To ensure that we are able to work from the most reliable database of restaurants across the UK we have been working closely with Richard and Peter Harden who run Harden's Guides and therefore have much easier access to the country's restaurants. This has produced an excellent geographical spread of restaurants.
LWFT has always attracted the best restaurants partly because we were the first, partly because the restaurateurs have always appreciated FT readers as their customers. This year sees the return of many readers' favourites: Al Duca, the River Café and Ransome's Dock in London; Read's at Faversham in Kent; The Harrow at Little Bedwyn in Marlborough; Rogano and The Ubiquitous Chip in Glasgow and Brasserie 44 in Leeds.
To this are added a large number of new restaurants, some taking part for the very first time, because one of the major changes over the past decade has been the number of new openings and, as a result, the number of covers available at lunchtime. London offers lunch at Bibendum and Clarke's, Chez Bruce and La Trompette; Club Gascon and Le Café Anglais as well as Amaya, Arbutus, the Blueprint Café, Brumus, Magadalen and Quilon. There is strong representation in Belfast, Brighton, Bristol Edinburgh and Manchester; Le Champignon Sauvage in Cheltenham; and from Fifteen in Cornwall.
On the more pleasurable side, the most significant difference this year from the past is that we have not tried to impose price points for the restaurateurs to squeeze under, other than stipulating a maximum of £20.08 for two courses which has enabled many of London's top restaurants to join in.
The most important, reason for this is that there is hardly a restaurant in the UK today which does not offer a good fixed price lunch menu. They are a vital factor in today's market and our thinking was that if we tried to impose artificial price points the result might be counter-productive, that what would be offered would be a series of rather bland dishes that had been put together to ensure the price point was adhered to.
Instead, what we have asked restaurateurs to do is look at the fixed-price menu they usually offer and improve upon this for the fortnight to draw in even more FT readers. How they do this we have left entirely to their discretion but it could be achieved either via an even more mouth-watering list of dishes or, as Baba Hine of The Corse Lawn Hotel in Gloucestershire responded when we initially discussed this, of working with her local wine merchant on a great range of wines by the glass to accompany her gutsy food (this idea has also been picked up by numerous other restaurateurs, too.)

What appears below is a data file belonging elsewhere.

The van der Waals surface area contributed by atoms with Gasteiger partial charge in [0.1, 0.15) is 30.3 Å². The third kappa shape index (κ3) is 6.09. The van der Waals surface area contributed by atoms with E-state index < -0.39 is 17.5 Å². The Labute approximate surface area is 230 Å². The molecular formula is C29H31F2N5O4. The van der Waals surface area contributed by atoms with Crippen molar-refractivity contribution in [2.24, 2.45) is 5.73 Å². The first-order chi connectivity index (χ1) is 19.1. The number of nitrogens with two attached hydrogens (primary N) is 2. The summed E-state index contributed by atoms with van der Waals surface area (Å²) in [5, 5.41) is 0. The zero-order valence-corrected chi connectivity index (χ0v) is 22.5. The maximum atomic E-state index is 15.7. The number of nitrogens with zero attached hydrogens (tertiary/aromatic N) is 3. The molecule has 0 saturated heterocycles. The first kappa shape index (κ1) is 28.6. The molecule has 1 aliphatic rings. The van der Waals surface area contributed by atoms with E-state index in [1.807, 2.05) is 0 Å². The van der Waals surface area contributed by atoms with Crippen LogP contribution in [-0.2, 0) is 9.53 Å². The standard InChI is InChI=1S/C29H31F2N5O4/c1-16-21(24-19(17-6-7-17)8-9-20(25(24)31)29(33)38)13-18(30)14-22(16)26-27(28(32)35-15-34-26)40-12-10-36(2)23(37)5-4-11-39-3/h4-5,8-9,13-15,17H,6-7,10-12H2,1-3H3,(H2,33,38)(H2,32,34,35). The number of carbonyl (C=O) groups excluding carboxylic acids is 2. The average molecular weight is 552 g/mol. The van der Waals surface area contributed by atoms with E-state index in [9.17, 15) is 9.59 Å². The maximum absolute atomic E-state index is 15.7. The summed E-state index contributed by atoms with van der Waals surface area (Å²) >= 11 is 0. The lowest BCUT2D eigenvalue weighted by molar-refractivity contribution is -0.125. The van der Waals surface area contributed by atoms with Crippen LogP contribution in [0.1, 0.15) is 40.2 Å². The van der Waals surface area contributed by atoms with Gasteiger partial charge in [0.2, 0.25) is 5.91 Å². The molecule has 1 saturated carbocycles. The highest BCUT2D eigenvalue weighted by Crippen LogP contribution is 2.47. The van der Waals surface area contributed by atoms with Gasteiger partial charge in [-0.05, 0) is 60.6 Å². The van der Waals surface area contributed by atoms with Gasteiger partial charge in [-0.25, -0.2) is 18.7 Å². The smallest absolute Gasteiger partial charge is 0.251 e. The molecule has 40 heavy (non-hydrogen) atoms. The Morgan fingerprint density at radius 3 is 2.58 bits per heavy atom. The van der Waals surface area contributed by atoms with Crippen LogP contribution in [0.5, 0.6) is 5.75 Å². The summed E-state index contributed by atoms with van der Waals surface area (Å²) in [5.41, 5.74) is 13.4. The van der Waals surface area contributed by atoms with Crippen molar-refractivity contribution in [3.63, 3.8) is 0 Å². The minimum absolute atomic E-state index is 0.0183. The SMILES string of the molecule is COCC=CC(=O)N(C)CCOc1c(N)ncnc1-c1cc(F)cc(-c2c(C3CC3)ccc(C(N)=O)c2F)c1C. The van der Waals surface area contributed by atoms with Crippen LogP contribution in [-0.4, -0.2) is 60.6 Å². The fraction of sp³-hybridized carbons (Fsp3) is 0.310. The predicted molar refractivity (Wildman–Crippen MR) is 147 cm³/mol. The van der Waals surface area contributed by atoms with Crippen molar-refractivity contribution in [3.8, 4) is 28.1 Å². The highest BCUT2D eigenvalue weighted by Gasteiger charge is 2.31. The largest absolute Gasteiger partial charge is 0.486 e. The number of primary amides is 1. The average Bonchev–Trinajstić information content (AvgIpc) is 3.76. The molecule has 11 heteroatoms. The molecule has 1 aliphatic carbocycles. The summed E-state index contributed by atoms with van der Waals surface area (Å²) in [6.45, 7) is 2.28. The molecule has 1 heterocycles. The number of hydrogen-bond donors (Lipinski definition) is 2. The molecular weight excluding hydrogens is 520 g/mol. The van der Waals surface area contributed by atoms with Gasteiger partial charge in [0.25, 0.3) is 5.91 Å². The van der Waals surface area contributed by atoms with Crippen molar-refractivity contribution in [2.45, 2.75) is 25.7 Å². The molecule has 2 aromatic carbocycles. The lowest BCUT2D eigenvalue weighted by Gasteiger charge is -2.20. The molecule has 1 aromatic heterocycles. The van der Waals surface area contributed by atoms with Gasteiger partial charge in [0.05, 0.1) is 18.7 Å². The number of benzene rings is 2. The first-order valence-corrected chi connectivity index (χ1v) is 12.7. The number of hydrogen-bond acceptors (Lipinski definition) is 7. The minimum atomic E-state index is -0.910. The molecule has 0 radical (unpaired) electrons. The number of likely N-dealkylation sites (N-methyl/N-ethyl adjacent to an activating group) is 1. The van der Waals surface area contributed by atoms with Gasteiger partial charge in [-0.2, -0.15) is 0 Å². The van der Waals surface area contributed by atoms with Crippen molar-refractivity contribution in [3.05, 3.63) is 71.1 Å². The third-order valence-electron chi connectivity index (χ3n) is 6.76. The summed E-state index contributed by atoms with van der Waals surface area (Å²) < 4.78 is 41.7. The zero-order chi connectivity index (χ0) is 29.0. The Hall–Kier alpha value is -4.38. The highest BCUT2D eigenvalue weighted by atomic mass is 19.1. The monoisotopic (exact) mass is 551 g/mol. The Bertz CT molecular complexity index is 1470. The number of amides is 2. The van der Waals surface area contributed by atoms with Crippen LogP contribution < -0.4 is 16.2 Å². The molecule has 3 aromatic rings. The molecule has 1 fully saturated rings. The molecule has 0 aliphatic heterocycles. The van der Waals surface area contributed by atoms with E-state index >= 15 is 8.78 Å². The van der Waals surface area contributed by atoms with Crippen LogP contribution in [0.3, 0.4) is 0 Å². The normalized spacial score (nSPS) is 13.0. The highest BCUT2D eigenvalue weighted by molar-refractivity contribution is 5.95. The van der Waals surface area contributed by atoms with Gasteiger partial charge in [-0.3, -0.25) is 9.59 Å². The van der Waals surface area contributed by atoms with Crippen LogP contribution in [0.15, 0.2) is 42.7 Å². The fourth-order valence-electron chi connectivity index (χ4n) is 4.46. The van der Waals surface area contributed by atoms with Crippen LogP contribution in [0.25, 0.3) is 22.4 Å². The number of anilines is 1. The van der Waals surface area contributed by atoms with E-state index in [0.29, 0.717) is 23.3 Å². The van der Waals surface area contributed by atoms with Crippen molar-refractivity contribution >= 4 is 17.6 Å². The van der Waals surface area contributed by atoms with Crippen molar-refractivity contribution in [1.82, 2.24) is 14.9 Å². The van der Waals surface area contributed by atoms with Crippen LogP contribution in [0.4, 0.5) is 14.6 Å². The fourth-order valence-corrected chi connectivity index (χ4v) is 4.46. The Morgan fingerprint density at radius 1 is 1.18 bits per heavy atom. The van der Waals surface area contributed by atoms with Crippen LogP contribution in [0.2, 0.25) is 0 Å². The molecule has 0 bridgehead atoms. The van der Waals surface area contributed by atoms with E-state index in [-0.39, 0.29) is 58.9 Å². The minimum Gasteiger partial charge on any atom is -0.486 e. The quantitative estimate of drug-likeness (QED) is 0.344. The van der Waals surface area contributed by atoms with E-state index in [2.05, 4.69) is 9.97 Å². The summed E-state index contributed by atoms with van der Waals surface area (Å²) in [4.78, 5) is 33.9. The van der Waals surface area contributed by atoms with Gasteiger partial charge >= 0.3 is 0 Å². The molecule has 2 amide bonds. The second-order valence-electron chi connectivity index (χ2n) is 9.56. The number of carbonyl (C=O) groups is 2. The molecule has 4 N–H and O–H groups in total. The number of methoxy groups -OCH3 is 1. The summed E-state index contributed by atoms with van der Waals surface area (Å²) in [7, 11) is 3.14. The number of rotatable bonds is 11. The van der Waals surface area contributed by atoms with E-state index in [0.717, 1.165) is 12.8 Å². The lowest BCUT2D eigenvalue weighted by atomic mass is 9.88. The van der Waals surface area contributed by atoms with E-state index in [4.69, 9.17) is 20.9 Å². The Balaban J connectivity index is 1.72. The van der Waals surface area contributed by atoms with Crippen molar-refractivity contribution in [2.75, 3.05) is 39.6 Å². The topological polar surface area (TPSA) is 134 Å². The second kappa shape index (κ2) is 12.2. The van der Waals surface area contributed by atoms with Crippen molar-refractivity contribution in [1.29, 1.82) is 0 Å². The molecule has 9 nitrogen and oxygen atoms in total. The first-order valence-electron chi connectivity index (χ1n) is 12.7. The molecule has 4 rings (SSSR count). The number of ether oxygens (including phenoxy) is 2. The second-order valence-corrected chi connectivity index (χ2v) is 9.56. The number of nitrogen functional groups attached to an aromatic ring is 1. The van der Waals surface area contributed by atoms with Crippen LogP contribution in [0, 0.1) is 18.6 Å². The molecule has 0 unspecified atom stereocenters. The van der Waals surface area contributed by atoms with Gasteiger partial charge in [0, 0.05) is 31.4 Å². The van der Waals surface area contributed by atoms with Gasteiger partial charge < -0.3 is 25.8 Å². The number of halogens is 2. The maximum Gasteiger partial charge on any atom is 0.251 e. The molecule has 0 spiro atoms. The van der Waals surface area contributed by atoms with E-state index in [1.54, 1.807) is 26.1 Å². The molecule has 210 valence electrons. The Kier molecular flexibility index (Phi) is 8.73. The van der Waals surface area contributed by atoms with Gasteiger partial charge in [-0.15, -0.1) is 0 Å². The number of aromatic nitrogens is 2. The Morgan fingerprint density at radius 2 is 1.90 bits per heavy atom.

A further reason for letting restaurateurs choose their price point is that we hope that this will result in a much broader spread of participating restaurants geographically and, particularly, better value for those going out to eat in restaurants outside London. There is no doubt that there is a significant difference in the cost of eating out in the capital and outside and that what looks a particularly good-value menu at a restaurant in the West End can be far less attractive for those living in Wales, Scotland or Northern England.
An addition this year is that we are inviting readers to report back on any or all of their experiences over the coming fortnight and I have set out some tips to allow you to report back on what you have experienced during Lunch with the FT 2008 on a separate landing page on www.ft.com/lunch. Obviously, we are looking to find and reward the very best amateur restaurant correspondents but one, I hope, that will not threaten my future career.
Finally, as the market has changed since 1993 so has the emphasis of LWFT. While initially it was all about finding the least expensive good-value lunches, and particularly providing first-time restaurant goers with an inexpensive opportunity to go out and eat, FT readers are today, I know only too well, far more knowledgeable about where to eat out well.
But what I believe everyone is interested in at this time of the year is particularly good-value lunches, which we have stressed to the restaurateurs has to be the basis of what they offer for the fortnight from Monday 18 Feb. To ensure that this is the case, the FT is putting up three cash prizes which will be awarded on the basis of your feedback and their menus to the three restaurants which have offered what we consider to be the best-value lunch during LWFT 2008.
The menus, service and overall offer are obviously the restaurateurs' responsibility. But the decision-making process as to those restaurants which have performed best now rests with you - in your hands and on your palates.